DeMarco: A prescription for treating mental obesity

The Op-Ed Page

By Paul V. DeMarco
Guest Columnist

The root cause of America’s obesity epidemic and the rise of political polarization are linked. The former is due to unhealthy food choices, the latter to unhealthy media ones. A side effect of living in a developed country where food and media are inexpensive and widely available is that we consume too much of the insalubrious types of both.

Our news and opinion diet is often filled with transiently satisfying but non-nutritive calories, producing a mental obesity. We pick up our phones and succumb to the same temptation that a bakery case provides.

Certain habits put you at risk for physical obesity. If someone eats fast food frequently, regularly consumes high-calorie snacks, and rarely exercises, he or she is at high risk for being obese. Similarly, if someone watches long periods of cable news that offer a liberal or conservative bias, solidifies that bias by viewing social media with that same slant, and does not expend the mental energy to challenge himself or herself with other viewpoints, mental obesity is likely.

One unique difficulty in combatting mental obesity is that it is hard to recognize in ourselves. There is no scale for this type of obesity. Try this as a diagnostic tool: Pick any common policy disagreement and cogently argue it from the other side. If you are pro-life, explain why someone might rationally choose abortion. If you are pro-choice, explain why someone might rationally oppose it. The inability (or lack of desire) to accept that people with whom you disagree are not universally evil, crazy, stupid or un-American is a cardinal symptom.

Most importantly, what do we do about it? The treatment of physical and mental obesity is similar.

Portion Control

For most of our history, Americans received our news in aliquots: newspapers, radio news at the top of the hour, TV evening news. In my early adulthood in the 1980s, before cable news was ubiquitous, a common pattern was to read the morning paper, go the whole day without any interruption by current events, come home and read the evening paper and/or watch the evening news. We weren’t hounded by “breaking news” that was neither, or sent unsolicited push notifications. The wonder of finding the latest score or stock price comes with an invisible threat to our mental health if we aren’t conscientious internet consumers. We become angrier, less tolerant, and more partisan, the chronic diseases associated with wanton media overconsumption.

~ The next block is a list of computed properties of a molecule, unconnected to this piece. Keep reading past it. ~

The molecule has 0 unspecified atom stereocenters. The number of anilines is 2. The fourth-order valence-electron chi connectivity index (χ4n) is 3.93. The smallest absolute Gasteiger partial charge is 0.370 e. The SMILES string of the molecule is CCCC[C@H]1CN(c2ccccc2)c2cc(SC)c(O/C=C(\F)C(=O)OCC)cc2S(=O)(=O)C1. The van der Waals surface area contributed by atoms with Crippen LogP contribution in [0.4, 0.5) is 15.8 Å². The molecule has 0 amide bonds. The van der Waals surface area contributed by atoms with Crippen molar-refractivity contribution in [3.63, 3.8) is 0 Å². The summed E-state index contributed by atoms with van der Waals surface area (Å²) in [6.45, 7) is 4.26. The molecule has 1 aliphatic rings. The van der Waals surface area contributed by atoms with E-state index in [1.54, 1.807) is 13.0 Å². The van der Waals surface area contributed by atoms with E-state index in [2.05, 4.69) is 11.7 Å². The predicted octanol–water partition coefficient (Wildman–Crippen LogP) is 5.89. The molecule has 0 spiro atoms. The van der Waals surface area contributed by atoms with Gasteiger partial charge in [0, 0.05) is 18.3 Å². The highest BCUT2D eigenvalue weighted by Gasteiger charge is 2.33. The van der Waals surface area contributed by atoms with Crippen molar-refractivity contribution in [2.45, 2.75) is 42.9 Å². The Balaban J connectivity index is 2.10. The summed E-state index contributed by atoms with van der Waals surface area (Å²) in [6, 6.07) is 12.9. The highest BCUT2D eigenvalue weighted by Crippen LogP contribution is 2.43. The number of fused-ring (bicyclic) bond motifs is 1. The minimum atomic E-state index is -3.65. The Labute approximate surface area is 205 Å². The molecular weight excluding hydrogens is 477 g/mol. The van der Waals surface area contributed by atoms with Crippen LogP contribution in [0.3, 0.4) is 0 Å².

Consume the Rainbow

Healthy plates are often filled with color. The wholesome green of vegetables and the many colors of a fruit salad are indications of their goodness. If your information diet is monochrome, take heed.

When I give patients medical advice, it is often based on what I try to apply (albeit imperfectly) in my own life. My advice here will be the same. I still get the newsprint edition of the Florence Morning News (I’m going to pause for a moment to let my younger readers’ laughter quiet). It’s a nice way to ease into the daily news. The articles are usually right down the middle, written by local reporters or the Associated Press. Then, properly nourished, I will often listen to the conservative talk radio show, “Wake Up Carolina,” on the drive to work. The show’s host, former lieutenant governor Ken Ard, and I have many things in common. We are both are husbands and fathers, we love our families, and we care deeply about our neighbors in the Pee Dee. We occasionally text about the issues of the day and share a mutual respect. Our political opinions are often at odds. For example, we disagree completely about Anthony Fauci, whom I admire and whom Ken wants to fire.

Our disagreements are not always so stark. Sometimes we find common ground, as when he talks about the plight of America’s blue-collar workers. Do I slap my head in frustration some mornings? Yes, but that’s the point. Ken is an opinion commentator, who is not bound to journalistic standards. The fact that he has many faithful listeners who trust him makes him someone I want to hear. If you listen to someone with whom you agree completely, you have accomplished nothing by having your already formed opinion buttressed. It’s the mental equivalent of mindlessly eating a bag of chips.